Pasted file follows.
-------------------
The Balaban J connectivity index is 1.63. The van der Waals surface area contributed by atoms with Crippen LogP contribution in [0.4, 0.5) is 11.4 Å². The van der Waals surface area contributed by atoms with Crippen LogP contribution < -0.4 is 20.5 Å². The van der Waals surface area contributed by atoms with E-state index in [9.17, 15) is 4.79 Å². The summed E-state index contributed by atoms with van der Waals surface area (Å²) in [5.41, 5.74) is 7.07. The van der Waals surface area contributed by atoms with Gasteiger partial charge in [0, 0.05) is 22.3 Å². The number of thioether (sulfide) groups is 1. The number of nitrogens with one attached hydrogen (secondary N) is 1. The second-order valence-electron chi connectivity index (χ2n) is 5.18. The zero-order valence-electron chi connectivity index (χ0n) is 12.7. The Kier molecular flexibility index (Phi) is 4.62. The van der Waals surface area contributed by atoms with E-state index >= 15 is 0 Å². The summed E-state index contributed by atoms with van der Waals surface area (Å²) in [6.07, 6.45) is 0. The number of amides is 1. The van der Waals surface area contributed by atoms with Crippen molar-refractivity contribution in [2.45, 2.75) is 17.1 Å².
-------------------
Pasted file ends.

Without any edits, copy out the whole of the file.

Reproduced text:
The Balaban J connectivity index is 1.63. The van der Waals surface area contributed by atoms with Crippen LogP contribution in [0.4, 0.5) is 11.4 Å². The van der Waals surface area contributed by atoms with Crippen LogP contribution < -0.4 is 20.5 Å². The van der Waals surface area contributed by atoms with E-state index in [9.17, 15) is 4.79 Å². The summed E-state index contributed by atoms with van der Waals surface area (Å²) in [5.41, 5.74) is 7.07. The van der Waals surface area contributed by atoms with Gasteiger partial charge in [0, 0.05) is 22.3 Å². The number of thioether (sulfide) groups is 1. The number of nitrogens with one attached hydrogen (secondary N) is 1. The second-order valence-electron chi connectivity index (χ2n) is 5.18. The zero-order valence-electron chi connectivity index (χ0n) is 12.7. The Kier molecular flexibility index (Phi) is 4.62. The van der Waals surface area contributed by atoms with E-state index >= 15 is 0 Å². The summed E-state index contributed by atoms with van der Waals surface area (Å²) in [6.07, 6.45) is 0. The number of amides is 1. The van der Waals surface area contributed by atoms with Crippen molar-refractivity contribution in [2.45, 2.75) is 17.1 Å².